There was a male infant present with cryptorchidism and muscle weakness. Both parents of the child were unaffected, and there was no family history. The clinician suspected congenital myotonic dystrophy. The proband was an infant male present with cryptorchidism and muscle weakness. Both parents were unaffected and there was no family history. The clinician suspected congenital myotonic dystrophy.

Myotonic dystrophy is a disorder that affects the skeletal and smooth muscles of multiple systems. It is characterized by progressive wasting and weakening of muscles. Affected individuals often have prolonged muscle contraction, also they may suffer from slurred speech or a locked jaw. There are two types of myotonic dystrophy.

grand-rounds-3-Muscular Atrophy

Myotonic dystrophy type 1 (DM1) is an autosomal dominant disorder caused by CTG repeat expansion in 3’ UTR of the DMPK gene. Normal alleles carry 5 to 34 CTG repeats while full-penetrance pathogenic alleles carry more than 50 CTG repeats. DM1 can be suspected if the patient has distal and facial muscle weakness, myotonia, and posterior subcapsular cataracts. In neonates, hypotonia, facial muscle weakness, generalized weakness, positional malformation, and respiratory insufficiency can be indicators for suspecting DM1.

Myotonic dystrophy type 2 (DM2) is also an autosomal dominant disorder that is caused by a heterozygous pathogenic expansion of a CCTG repeat with a complex repeat motif in CNBP. Repeats of CNBP are in the intron 1. Alleles with more than 55 CCTG repeats can be considered pathogenic. If an individual has muscle weakness, myotonia, posterior subcapsular cataract, cardiac conduction defect or progressive cardiomyopathy, insulin insensitivity, and hypogammaglobulinemia, DM2 should be suspected.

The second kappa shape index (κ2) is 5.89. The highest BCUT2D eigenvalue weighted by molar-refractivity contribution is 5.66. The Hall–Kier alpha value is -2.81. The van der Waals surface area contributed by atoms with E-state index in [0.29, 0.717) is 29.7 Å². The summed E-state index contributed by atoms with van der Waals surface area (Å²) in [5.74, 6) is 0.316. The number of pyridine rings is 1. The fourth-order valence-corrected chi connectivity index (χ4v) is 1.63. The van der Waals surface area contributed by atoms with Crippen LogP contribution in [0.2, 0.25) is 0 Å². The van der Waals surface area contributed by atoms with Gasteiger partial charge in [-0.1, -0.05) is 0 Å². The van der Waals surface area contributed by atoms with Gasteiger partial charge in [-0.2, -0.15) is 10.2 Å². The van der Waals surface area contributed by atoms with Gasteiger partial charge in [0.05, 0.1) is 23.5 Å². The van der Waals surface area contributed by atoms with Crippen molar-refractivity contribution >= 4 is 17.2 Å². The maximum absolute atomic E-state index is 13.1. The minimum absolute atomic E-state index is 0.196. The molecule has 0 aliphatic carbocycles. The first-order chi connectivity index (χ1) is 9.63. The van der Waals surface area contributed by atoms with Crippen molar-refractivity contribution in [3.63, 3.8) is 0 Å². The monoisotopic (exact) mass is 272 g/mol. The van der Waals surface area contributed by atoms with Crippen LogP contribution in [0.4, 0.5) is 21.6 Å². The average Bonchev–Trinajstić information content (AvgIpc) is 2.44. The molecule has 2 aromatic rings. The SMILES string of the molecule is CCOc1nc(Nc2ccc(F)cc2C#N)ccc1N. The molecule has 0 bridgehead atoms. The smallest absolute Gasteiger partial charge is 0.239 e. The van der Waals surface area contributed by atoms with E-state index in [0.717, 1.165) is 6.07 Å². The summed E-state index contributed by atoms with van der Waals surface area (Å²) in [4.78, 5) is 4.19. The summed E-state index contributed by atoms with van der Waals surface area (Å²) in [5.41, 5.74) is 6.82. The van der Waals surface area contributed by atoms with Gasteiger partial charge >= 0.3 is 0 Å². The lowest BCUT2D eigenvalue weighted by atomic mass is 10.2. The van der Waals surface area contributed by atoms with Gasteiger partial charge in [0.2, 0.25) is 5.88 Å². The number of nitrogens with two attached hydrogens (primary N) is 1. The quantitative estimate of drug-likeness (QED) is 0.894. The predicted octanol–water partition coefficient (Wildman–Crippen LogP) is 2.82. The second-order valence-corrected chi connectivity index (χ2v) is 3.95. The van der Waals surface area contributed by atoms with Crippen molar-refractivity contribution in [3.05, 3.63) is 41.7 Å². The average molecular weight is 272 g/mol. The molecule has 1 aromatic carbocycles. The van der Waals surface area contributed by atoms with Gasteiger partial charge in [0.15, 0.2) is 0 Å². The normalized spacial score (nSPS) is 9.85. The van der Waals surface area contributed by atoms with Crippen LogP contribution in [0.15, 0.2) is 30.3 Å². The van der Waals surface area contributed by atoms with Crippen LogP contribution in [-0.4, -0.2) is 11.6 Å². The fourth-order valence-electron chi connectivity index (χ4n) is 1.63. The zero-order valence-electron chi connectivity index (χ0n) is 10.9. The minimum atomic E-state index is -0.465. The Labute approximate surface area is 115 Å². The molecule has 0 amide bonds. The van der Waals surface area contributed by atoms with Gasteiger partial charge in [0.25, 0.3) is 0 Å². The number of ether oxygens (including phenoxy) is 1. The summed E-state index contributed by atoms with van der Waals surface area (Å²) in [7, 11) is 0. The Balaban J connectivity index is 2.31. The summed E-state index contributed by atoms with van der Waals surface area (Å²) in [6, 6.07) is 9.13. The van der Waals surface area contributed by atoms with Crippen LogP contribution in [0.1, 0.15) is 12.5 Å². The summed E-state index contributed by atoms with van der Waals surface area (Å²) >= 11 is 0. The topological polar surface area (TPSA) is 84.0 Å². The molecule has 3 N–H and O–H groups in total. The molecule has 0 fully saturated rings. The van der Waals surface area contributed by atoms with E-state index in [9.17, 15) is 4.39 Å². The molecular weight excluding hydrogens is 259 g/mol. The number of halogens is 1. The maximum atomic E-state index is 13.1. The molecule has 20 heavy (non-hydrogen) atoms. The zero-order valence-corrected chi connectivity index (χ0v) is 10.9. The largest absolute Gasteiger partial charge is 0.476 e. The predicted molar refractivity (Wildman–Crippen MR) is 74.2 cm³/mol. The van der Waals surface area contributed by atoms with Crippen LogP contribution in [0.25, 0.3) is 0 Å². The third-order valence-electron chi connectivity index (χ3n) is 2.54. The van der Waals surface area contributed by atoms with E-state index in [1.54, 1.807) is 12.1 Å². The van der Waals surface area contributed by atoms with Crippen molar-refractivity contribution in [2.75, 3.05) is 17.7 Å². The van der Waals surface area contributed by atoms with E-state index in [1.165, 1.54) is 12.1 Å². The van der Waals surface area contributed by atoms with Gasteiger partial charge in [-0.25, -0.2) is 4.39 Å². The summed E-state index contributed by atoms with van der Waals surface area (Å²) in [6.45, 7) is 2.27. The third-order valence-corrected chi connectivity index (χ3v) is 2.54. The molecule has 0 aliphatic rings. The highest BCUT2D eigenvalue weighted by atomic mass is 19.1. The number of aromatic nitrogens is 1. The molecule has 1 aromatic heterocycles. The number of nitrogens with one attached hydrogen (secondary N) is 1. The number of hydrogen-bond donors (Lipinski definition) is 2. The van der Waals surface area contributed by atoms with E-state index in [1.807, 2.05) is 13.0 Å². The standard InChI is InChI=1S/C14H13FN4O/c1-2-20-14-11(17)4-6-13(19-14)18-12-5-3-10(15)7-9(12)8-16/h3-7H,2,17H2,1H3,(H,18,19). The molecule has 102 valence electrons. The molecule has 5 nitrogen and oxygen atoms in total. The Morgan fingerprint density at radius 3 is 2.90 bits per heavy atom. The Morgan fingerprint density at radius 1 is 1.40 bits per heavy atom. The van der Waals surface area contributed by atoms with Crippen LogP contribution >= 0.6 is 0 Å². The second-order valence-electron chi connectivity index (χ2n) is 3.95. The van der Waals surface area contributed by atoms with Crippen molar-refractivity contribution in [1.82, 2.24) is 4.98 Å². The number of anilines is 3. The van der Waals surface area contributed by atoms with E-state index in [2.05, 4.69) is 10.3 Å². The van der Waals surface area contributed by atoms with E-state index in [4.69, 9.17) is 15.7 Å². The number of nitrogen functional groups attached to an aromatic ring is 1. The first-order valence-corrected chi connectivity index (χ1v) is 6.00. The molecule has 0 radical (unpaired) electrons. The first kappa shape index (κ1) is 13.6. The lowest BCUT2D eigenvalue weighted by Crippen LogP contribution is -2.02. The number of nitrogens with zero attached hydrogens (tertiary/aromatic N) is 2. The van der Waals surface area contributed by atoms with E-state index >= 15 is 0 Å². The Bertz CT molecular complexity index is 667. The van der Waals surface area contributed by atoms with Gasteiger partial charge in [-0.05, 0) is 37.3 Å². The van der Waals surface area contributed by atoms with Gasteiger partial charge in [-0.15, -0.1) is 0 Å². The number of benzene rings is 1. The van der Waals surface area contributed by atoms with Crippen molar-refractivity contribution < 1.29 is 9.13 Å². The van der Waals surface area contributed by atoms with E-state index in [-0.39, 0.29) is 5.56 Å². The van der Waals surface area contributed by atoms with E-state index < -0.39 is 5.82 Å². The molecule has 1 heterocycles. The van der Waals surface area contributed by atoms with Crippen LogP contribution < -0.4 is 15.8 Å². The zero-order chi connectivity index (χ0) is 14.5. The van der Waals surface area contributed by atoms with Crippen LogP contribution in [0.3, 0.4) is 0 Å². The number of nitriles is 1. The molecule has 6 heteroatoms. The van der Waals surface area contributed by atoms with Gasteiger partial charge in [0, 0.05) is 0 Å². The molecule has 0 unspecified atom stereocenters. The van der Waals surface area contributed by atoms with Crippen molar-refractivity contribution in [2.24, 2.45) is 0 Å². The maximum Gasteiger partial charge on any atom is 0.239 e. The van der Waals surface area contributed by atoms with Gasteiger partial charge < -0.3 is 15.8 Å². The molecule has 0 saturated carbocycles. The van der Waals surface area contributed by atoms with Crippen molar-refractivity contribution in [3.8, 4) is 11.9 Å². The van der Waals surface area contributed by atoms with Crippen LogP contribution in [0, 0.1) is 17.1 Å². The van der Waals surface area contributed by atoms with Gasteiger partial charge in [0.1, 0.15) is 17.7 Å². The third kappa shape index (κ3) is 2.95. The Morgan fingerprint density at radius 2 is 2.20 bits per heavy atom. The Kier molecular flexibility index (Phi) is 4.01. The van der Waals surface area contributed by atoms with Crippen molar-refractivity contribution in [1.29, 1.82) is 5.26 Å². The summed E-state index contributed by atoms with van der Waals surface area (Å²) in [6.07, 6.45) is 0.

Comparison between DM1 and DM2


Symptoms of congenital myotonic dystrophy

Both types of myotonic dystrophy are caused by repeat expansion in non-coding regions. This means WES can’t diagnose repeat expansion of DMPK and CNBP, since it only targets protein-coding regions.

In the WGS dataset

In exome sequencing, non-coding regions are not targeted for capturing, thus not sequenced. In the WGS dataset, you can see the region with an increase of depth. The region is surrounded by multiple soft clipped reads carrying the CTG repeats.

Luckily, the patient and his family received whole genome sequencing. In this picture, you can see an increase in the depth of the repeated region in the 3' UTR of the DMPK gene in the WGS result. However, in the WES result, an increase cannot be seen since the repeated region is not the target of capture. The WGS result was analyzed using Expansion Hunter (Illumina). The proband was estimated to have 123 CTG repeats, which is inherited from the mother who carries 90 CTG repeats.


Comparison of the length between reference CTG repeats and patient’s CTG repeats of pathogenic allele

With phenotype suggesting myotonic dystrophy and the number of repeats in DMPK over the pathogenic threshold, the patient was diagnosed with myotonic dystrophy type 1.

There are some limitations for diagnosis of repeat expansion disorders. Since the number of repeats is estimated using expansion hunter, the exact number of repeats can’t be measured. Also it is impossible to estimate the number of repeats that are too long. For example, patients with congenital myotonic dystrophy 1 are reported to carry more than 1,000 CTG repeats. In this case, the estimated number of repeats were only 123, which is far below a thousand. These are the technical limitations that we are facing. For the cases of repeat expansion disorders, we recommend using our report as a strong suggestion for taking alternate clinical testing such as PCR fragment analysis or southern blotting.

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For more information about myotonic dystrophy, please read these:

  1. Myotonic dystrophy type 1 (OMIM: 160900)
  2. Myotonic dystrophy type 2 (OMIM: 602668)

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